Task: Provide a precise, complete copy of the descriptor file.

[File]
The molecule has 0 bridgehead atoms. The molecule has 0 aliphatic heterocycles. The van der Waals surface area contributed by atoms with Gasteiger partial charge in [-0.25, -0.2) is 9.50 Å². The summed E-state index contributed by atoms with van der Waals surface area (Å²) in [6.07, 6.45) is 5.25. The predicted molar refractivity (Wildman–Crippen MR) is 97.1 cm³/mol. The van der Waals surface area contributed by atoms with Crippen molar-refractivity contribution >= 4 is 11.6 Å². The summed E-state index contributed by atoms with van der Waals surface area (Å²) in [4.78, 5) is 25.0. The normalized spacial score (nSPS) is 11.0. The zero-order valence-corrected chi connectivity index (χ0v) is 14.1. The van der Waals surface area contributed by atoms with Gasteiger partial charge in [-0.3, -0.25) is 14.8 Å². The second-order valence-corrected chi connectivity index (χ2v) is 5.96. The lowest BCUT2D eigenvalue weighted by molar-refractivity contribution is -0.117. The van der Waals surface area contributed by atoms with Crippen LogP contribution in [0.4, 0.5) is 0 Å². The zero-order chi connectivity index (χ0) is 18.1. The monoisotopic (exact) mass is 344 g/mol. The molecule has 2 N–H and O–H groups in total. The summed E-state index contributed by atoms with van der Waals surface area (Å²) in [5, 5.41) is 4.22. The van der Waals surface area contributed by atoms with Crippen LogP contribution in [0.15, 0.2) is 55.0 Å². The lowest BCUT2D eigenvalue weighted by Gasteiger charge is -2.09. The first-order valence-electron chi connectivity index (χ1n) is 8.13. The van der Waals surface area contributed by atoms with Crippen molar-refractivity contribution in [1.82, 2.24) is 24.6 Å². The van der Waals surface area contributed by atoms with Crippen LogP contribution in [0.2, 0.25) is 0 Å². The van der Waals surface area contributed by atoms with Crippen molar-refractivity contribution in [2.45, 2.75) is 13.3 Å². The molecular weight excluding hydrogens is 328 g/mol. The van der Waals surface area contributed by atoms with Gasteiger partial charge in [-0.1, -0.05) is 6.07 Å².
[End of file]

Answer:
The molecule has 0 bridgehead atoms. The molecule has 0 aliphatic heterocycles. The van der Waals surface area contributed by atoms with Gasteiger partial charge in [-0.25, -0.2) is 9.50 Å². The summed E-state index contributed by atoms with van der Waals surface area (Å²) in [6.07, 6.45) is 5.25. The predicted molar refractivity (Wildman–Crippen MR) is 97.1 cm³/mol. The van der Waals surface area contributed by atoms with Crippen molar-refractivity contribution >= 4 is 11.6 Å². The summed E-state index contributed by atoms with van der Waals surface area (Å²) in [4.78, 5) is 25.0. The normalized spacial score (nSPS) is 11.0. The zero-order valence-corrected chi connectivity index (χ0v) is 14.1. The van der Waals surface area contributed by atoms with Gasteiger partial charge in [-0.3, -0.25) is 14.8 Å². The second-order valence-corrected chi connectivity index (χ2v) is 5.96. The lowest BCUT2D eigenvalue weighted by molar-refractivity contribution is -0.117. The van der Waals surface area contributed by atoms with Crippen LogP contribution in [0.4, 0.5) is 0 Å². The zero-order chi connectivity index (χ0) is 18.1. The monoisotopic (exact) mass is 344 g/mol. The molecule has 2 N–H and O–H groups in total. The summed E-state index contributed by atoms with van der Waals surface area (Å²) in [5, 5.41) is 4.22. The van der Waals surface area contributed by atoms with Crippen LogP contribution in [0.15, 0.2) is 55.0 Å². The lowest BCUT2D eigenvalue weighted by Gasteiger charge is -2.09. The first-order valence-electron chi connectivity index (χ1n) is 8.13. The van der Waals surface area contributed by atoms with Crippen molar-refractivity contribution in [1.82, 2.24) is 24.6 Å². The van der Waals surface area contributed by atoms with Crippen LogP contribution in [0.2, 0.25) is 0 Å². The van der Waals surface area contributed by atoms with Crippen molar-refractivity contribution in [2.45, 2.75) is 13.3 Å². The molecular weight excluding hydrogens is 328 g/mol. The van der Waals surface area contributed by atoms with Gasteiger partial charge in [-0.1, -0.05) is 6.07 Å².